Dai Le has had plenty of experience in politics. She shares her thoughts on women’s representation in politics, and more on the issue of bullying. Dai is also a judge on the Women’s Agenda Leadership Awards.
The issue of bullying and intimidation has been intertwined with the lack of female representation in Parliament, in particular the Federal Liberal Party.
Since the leadership spill, we have seen much on the two issues reported. We’ve seen this with the sudden resignation of Julia Banks MP from Parliament where she cites “cultural and gender bias, bullying and intimidation” of women in politics.
Both topics are powerfully valid from my own personal experience as a woman in politics. But I would like to tackle each facet individually, as they both deserve in-depth analysis.
Women’s representation in Parliament
I have been heartened to hear loud discussions on the topic of women’s representation in Parliament following the Federal Liberal Party leadership spill.
As a woman from a non-English speaking background, I thought it would take another decade or two before political parties moved away from just paying lip service on the importance of diverse representation to actually implementing initiatives that would force change. However, after spending many years driving the conversation and initiatives for diversity in leadership, I find it would need more than a few good men stepping up the ante, or women, to shift the dial.
Andrew Bragg, reported to be the front runner for the Liberal Party blue ribbon seat of Wentworth, posted on social media saying “I believe the Liberal Party should preselect a woman and my withdrawal can pave the way”.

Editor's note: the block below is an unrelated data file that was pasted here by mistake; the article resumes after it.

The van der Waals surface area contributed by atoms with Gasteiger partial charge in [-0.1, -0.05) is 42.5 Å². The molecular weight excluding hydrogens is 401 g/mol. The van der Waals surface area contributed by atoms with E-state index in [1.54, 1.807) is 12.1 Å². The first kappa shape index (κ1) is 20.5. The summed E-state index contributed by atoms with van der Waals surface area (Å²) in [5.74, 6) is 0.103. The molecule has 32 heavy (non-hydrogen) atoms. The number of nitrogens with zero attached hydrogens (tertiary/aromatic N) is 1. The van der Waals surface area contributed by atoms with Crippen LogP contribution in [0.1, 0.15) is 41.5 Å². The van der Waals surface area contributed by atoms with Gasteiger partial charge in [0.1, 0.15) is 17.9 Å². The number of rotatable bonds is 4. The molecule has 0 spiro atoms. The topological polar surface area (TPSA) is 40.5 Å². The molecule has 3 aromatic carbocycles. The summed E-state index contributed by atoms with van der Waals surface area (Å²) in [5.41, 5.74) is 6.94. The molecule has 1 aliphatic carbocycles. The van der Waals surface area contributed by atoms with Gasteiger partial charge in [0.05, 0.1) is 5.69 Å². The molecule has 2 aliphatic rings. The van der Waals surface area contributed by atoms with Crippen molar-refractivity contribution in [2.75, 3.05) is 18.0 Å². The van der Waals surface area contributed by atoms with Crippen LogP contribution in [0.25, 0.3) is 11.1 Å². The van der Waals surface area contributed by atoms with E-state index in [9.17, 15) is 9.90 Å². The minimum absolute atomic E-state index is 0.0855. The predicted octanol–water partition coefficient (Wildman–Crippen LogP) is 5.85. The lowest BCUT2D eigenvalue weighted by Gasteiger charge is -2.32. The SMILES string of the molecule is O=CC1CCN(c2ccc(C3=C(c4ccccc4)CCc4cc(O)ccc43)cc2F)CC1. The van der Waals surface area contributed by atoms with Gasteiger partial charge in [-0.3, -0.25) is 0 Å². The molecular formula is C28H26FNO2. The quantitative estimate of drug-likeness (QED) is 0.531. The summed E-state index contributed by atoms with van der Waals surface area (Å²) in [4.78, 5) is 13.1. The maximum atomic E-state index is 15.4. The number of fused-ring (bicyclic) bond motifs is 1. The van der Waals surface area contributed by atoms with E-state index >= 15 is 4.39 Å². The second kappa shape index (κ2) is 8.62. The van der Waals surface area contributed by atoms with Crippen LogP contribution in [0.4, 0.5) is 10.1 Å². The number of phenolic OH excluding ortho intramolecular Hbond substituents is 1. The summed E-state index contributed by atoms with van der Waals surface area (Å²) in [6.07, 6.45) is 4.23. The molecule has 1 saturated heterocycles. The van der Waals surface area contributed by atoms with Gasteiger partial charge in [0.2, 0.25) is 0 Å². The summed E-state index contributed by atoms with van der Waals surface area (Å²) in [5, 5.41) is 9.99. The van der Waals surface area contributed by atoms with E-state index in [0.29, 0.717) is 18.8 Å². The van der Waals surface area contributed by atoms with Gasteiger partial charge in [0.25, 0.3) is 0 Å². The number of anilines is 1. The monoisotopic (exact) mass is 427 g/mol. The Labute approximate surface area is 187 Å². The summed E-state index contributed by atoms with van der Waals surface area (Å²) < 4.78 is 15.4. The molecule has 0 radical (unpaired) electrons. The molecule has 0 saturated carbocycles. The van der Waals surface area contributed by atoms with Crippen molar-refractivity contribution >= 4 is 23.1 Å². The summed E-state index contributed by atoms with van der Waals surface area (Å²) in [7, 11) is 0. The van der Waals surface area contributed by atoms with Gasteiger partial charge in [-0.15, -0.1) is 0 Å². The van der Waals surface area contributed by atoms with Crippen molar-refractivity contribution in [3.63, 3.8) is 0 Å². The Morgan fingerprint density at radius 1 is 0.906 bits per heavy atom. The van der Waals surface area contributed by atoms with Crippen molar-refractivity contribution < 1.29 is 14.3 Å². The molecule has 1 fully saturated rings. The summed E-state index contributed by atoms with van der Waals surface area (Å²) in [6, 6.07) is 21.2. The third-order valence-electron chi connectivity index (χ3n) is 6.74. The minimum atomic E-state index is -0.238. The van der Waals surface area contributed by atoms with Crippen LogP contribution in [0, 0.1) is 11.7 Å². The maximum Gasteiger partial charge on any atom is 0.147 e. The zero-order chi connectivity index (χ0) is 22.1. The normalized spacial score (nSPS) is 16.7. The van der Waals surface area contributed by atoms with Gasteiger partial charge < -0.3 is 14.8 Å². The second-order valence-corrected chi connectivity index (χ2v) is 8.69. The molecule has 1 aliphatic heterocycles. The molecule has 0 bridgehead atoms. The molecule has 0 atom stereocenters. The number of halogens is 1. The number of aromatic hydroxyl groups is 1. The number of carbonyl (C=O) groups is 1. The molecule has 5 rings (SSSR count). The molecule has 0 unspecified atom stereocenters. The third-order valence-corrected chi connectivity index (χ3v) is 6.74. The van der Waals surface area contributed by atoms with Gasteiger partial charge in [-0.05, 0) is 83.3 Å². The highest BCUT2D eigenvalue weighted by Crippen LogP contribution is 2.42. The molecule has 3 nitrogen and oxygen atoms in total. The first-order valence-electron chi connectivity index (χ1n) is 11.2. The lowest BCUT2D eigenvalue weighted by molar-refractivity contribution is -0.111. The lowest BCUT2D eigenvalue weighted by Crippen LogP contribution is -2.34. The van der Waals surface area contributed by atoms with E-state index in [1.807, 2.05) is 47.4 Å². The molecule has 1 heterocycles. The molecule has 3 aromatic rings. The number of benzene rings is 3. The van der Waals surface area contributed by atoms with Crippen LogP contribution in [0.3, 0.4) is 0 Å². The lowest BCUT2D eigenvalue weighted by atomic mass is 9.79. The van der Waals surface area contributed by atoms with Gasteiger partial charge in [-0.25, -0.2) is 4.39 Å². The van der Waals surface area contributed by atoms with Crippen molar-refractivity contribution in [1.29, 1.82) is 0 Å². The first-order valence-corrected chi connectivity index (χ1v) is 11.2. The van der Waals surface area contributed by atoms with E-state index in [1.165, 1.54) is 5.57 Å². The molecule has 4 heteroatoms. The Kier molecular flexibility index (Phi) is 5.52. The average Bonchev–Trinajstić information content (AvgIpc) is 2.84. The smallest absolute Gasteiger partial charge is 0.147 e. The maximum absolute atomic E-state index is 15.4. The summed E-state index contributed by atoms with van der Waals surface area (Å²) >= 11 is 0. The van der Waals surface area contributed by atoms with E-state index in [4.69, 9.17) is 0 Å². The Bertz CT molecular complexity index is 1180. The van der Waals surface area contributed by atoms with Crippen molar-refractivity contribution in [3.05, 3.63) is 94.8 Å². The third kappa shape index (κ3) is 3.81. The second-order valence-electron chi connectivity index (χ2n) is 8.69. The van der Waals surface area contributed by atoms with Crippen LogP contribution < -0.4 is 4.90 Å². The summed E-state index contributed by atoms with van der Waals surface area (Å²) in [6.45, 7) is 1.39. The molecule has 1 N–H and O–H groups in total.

His believe that they should preselect a woman didn’t match up to the reality of what happened, with Dave Sharma winning selection on Thursday night. Nevertheless, Bragg’s decision was a breath of fresh air.
Another Liberal Federal MP joined Bragg in the message of having more women, and came out talking about short term measures to address the lack of women in the Liberal party.
Craig Laundy, MP for Reid, alluded to a quota system as a short-term measure to see an increase in women’s representation in the elected representatives of the Liberal Party. Currently, there are just 18 women out of the 84 Liberal MPs and senators in the Federal Parliament. In NSW, there are just 11 women out of 49 Liberal MPs.
So will all these discussions and brouhaha force a shift in the representation of women in our Federal and State Parliaments? Will we see the needle shift? I doubt it.
Because first, the talent pool is minimal. Second, of the 51 per cent of women who make up the population, a large proportion are from ethnic backgrounds, and not enough of them are in the playing field. Thirdly, the leadership pipeline of most institutions are often lined with young, ambitious and power-hungry alpha males.
There are not many women in the leadership pipelines of major political parties and major institutions. I speak from the experience of talking to many major organisations over the years who have bemoaned the lack of diversity in their own pipeline.
An enabling experience
As an Asian woman who has traversed Liberal Party politics, I can personally say the experience has been enabling, not empowering. Enabling, because it has enabled me to be a stronger person, to withstand robust and aggressive behaviour and tactics; it has enabled me to choose. It has enabled me to take a lead from a different platform and it has enabled me to have a voice.